I like sport and I like books but one thing I generally do not like at all is sports books.
There’s that little matter of sportsmen and women writing autobiographies for the same reasons they go to open a carpet factory or wear a particular watch: it pays.
They don’t realise books are something special. They are about truth.
Years ago, I read Lance Armstrong’s first book, It’s Not About The Bike. I looked at it again when he finally admitted his doping, and there it was in black and white: a denial.
That, for me, was the worst part. I don’t mind that he denied it on television and in the printed media. I expected that. But in a book? He didn’t have to write that book, or any of its sequels. No one made him, although his agent and bank manager were probably very happy.
But to tell lies in a book that will be around for longer than the writer? It shouldn’t happen.
I had previously read two other books on the subject of Lance Armstrong and doping: Tyler Hamilton’s The Secret Race, and Seven Deadly Sins by David Walsh. Hamilton’s is the best, but Walsh, the Sunday Times journalist who did as much as anyone to expose the scandal, also wrote a decent book, although his hatred of Armstrong came across a little too strongly for me.
Emma O’Reilly’s The Race to Truth is certainly not in their class. It is nowhere near as well written as the other two and in the early parts at least, dwells on matters which don’t particularly interest me.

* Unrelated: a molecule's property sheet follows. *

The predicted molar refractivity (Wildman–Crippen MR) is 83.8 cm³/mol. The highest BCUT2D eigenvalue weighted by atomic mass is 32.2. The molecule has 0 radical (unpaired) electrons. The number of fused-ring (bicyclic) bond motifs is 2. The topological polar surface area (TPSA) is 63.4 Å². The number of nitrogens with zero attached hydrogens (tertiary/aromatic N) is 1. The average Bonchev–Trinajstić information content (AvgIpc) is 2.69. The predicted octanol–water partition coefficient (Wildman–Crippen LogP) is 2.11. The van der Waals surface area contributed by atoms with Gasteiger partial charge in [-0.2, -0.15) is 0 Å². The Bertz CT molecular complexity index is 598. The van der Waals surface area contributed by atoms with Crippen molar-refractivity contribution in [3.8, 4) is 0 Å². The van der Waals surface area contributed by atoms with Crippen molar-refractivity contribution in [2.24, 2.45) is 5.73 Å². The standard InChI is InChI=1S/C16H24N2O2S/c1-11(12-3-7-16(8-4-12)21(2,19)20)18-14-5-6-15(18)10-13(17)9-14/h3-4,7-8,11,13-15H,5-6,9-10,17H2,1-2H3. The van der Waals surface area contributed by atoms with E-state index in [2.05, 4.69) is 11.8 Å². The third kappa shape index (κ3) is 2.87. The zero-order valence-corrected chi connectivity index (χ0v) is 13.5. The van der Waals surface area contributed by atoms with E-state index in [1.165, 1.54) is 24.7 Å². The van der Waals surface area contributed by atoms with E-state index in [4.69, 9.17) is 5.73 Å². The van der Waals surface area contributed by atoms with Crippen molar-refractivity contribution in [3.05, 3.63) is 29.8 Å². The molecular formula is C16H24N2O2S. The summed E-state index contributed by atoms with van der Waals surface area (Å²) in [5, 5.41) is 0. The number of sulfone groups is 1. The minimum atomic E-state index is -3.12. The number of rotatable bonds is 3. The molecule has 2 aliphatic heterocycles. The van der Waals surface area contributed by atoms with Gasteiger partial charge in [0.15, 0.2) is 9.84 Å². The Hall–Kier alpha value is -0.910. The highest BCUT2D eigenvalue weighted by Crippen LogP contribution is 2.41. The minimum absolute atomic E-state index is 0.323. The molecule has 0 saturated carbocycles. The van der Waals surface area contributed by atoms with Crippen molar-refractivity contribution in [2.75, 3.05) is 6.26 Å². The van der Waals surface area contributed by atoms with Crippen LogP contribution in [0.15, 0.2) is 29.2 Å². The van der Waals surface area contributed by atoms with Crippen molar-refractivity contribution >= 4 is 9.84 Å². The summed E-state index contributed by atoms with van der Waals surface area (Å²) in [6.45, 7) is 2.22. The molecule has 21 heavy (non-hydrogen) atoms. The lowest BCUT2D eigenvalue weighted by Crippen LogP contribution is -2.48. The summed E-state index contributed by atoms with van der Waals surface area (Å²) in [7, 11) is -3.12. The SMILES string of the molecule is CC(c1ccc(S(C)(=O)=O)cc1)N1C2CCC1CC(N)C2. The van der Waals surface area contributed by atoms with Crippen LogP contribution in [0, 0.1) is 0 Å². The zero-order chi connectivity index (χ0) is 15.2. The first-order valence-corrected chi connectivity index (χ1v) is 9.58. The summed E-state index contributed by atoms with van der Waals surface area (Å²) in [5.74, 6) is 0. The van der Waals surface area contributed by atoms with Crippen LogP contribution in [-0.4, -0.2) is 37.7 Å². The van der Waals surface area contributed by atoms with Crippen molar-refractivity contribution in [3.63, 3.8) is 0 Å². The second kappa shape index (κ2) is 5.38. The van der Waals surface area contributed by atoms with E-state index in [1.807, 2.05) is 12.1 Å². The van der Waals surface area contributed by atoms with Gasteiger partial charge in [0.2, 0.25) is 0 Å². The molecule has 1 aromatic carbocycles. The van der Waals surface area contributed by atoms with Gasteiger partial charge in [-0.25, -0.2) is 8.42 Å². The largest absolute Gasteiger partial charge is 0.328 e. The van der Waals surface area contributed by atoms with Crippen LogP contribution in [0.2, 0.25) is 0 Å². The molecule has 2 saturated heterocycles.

However, by the time I’d finished it, I realised it had something to set it apart from those other two. O’Reilly suffered as much as anyone from Armstrong’s behaviour – he falsely called her a whore and an alcoholic in a court deposition – but today she doesn’t hate him for it. She remembers how well they got on when the going was good, and has accepted his apologies and recognises that the world, especially that of cycling, is a hard and dirty place.
In fact one of the most interesting aspects of the book is the tales of how Walsh himself used her, and did very nicely out of it himself. When she first spoke to the Sunday Times’ journalist, she was under the impression his book, LA Confidentiel, would be about the whole problem of doping in cycling, not just Armstrong, and that she would one of a number of sources for his first book on the subject. In fact, she was the only one to be named. Facts he somehow failed to make sure she understood.
I see this as the necessary and inevitable tactics of a man who at least had right on his side, but if I was O’Reilly I’d see him as another person just out for himself.
So, not the greatest book ever written but O’Reilly reminded me that there’s always another side to an argument, in fact many sides, and her view of the whole Armstrong affair is probably as mature and wise as you will find.
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